"One ought, every day at least, to hear a little song, read a good poem, see a fine picture
and, if possible, speak a few reasonable words." ~Goethe

~ also, if possible, to dwell in "a house where all's accustomed, ceremonious." ~Yeats

Thursday, October 28, 2010

Sweet Basil Evermore

Isabella and the Pot of Basil, 1846
by English Pre-Raphaelite, William Holman Hunt (1827 - 1910)

Stanzas #32 and #53
from Isabella, or the Pot of Basil
by John Keats, English Romantic Poet (1795 - 1821)

In the mid days of autumn, on their eves
The breath of Winter comes from far away,
And the sick west continually bereaves
Of some gold tinge, and plays a roundelay
Of death among the bushes and the leaves,
To make all bare before he dares to stray
From his north cavern. So sweet Isabel
By gradual decay from beauty fell,
Because Lorenzo came not. . . .

And she forgot the stars, the moon, and sun,
And she forgot the blue above the trees,
And she forgot the dells where waters run,
And she forgot the chilly autumn breeze;
She had no knowledge when the day was done,
And the new morn she saw not: but in peace
Hung over her sweet Basil evermore,
And moisten’d it with tears unto the core.

Lorenzo and Isabella, 1849
by English Pre-Raphaelite, John Everett Millais (1829 - 1896)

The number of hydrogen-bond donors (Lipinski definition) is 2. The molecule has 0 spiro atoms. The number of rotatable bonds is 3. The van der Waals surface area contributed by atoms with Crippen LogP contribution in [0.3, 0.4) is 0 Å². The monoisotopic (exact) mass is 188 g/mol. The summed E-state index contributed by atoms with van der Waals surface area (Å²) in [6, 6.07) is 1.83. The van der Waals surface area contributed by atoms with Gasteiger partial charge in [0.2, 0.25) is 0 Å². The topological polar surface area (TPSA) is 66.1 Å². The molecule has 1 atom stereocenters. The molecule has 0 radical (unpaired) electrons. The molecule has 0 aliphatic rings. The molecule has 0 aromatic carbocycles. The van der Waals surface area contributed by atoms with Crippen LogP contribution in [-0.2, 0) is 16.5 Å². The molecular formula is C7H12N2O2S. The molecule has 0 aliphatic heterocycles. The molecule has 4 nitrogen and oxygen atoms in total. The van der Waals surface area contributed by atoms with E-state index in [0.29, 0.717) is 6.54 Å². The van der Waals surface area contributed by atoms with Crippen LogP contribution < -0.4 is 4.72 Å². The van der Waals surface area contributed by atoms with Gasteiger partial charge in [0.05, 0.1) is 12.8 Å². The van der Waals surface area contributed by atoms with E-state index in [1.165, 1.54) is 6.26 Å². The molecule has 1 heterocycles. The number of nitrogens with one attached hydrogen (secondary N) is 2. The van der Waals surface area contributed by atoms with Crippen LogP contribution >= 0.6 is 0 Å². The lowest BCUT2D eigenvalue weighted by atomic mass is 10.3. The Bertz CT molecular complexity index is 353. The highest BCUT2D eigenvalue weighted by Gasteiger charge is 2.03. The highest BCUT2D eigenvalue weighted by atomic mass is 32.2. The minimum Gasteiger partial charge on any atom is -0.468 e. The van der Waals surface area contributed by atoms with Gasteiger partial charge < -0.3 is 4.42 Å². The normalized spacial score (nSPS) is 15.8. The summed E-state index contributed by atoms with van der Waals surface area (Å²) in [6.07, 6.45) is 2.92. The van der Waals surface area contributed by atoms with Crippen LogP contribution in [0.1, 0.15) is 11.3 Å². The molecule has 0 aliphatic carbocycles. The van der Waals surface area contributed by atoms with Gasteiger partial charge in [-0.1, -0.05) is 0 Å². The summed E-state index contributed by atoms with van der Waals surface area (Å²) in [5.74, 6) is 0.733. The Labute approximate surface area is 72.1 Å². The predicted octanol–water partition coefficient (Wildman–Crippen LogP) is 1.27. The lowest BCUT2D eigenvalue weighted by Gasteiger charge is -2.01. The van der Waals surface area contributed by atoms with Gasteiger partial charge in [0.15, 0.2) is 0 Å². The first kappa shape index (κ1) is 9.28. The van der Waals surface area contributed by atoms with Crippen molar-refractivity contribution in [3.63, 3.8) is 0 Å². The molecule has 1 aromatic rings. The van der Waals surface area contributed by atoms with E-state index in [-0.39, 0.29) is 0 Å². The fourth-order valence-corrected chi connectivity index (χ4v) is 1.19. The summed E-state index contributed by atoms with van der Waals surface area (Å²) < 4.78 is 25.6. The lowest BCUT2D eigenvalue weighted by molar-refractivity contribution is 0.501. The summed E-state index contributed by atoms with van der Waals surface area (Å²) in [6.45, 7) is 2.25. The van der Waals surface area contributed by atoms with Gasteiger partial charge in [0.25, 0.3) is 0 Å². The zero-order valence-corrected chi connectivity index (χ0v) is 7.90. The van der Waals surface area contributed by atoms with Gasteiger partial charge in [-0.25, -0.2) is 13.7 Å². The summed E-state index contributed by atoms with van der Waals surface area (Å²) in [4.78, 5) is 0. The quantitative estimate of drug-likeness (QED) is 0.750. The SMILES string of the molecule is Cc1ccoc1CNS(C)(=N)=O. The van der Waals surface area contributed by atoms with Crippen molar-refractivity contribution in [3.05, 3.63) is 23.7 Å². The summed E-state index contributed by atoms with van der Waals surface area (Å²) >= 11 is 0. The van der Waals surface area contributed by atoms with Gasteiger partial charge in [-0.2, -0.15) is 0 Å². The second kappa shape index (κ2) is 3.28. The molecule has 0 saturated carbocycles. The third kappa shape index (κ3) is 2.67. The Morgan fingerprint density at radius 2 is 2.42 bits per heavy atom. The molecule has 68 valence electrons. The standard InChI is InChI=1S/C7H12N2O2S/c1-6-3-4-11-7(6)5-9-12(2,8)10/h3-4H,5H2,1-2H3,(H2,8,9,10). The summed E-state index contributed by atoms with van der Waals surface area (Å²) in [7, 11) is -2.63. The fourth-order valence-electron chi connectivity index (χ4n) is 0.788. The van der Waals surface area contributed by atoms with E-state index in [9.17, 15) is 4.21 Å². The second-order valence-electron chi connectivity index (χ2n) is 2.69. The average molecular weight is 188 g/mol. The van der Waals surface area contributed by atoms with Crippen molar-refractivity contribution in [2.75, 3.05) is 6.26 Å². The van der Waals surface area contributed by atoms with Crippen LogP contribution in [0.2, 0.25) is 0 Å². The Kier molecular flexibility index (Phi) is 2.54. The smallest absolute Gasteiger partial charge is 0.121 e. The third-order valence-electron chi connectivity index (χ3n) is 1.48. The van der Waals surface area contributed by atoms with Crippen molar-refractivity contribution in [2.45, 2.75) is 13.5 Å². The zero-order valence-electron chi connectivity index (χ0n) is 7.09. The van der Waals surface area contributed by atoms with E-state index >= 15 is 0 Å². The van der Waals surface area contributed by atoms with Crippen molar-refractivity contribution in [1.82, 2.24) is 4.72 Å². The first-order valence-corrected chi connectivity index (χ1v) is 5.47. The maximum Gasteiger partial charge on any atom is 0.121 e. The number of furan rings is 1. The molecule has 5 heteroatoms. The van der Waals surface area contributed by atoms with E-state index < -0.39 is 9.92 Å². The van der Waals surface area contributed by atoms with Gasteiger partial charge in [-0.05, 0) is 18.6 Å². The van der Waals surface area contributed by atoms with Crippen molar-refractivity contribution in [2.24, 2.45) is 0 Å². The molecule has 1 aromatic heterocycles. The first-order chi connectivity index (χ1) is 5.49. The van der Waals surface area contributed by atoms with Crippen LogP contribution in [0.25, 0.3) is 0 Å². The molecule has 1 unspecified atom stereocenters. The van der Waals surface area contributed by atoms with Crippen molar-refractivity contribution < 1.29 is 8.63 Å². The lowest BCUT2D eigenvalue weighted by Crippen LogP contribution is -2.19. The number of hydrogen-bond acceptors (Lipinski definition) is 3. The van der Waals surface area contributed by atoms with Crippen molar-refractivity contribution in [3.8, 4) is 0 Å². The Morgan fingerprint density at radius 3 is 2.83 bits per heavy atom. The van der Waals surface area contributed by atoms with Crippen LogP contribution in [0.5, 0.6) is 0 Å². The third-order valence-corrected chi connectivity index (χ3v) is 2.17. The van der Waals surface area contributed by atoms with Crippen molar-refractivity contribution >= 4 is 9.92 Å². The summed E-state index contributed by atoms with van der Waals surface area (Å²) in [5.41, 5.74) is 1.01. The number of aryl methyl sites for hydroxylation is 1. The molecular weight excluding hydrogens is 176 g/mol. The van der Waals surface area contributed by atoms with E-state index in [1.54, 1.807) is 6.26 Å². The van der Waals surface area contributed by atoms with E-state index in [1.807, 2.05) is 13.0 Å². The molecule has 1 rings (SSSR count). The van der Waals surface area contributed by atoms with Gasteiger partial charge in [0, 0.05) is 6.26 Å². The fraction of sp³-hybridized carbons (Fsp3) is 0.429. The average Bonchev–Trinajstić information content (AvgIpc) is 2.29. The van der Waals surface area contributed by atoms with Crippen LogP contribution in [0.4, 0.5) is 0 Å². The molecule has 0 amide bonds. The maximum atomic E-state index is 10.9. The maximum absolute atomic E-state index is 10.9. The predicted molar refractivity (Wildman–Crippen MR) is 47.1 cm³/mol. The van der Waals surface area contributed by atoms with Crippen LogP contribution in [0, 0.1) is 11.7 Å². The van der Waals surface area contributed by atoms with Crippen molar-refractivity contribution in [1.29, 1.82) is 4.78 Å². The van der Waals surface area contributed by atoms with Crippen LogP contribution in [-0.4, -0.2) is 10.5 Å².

Isabella and the Pot of Basil, 1879
by English Pre-Raphaelite, John Melhuish Strudwick (1849 - 1937)

Poor Isabella, left with nothing but a pot of fragrant, flourishing basil to show for her devotion to honest Lorenzo. Wrapped in a fine cloth and buried deep within the skull - embellished urn is the severed head of Isabella's murdered lover. Not only do her heartless, jealous brothers kill Lorenzo, but they further deprive their distraught sister of the pot of basil, her only remaining connection to the love of her life, her sole tenuous link to sanity.

In Millais's portrayal of happier times (except for the presence of that grim waiter who appears to be in cahoots with the conniving brothers), the pot of basil can be seen behind the lovers, blooming on the garden wall. In Strudwick's more somber portrayal, you can see the ornate, but empty plant stand to Isabella's left and the evil brothers outside the window, sneaking off with the morbidly treasured pot of basil.

In this poem, Keats veers away from his lush autumnal imagery of "mellow fruitfulness," focusing instead on the death and decay of the season's end. The breath of winter is sickly and bereaved, rendering the landscape as hopeless as Lorenzo's head, as barren as Isabella's heart. A sad story. A beautiful plant (Ocimum basilicum).

Isabella and the Pot of Basil, 1907
by English Pre-Raphaelite, John William Waterhouse (1849 - 1917)
O Echo, Echo, from some sombre isle,
Unknown, Lethean, sigh to us - O sigh!
Spirits in grief, lift up your heads . . .
And make a pale light . . .

Sound mournfully upon the winds and low;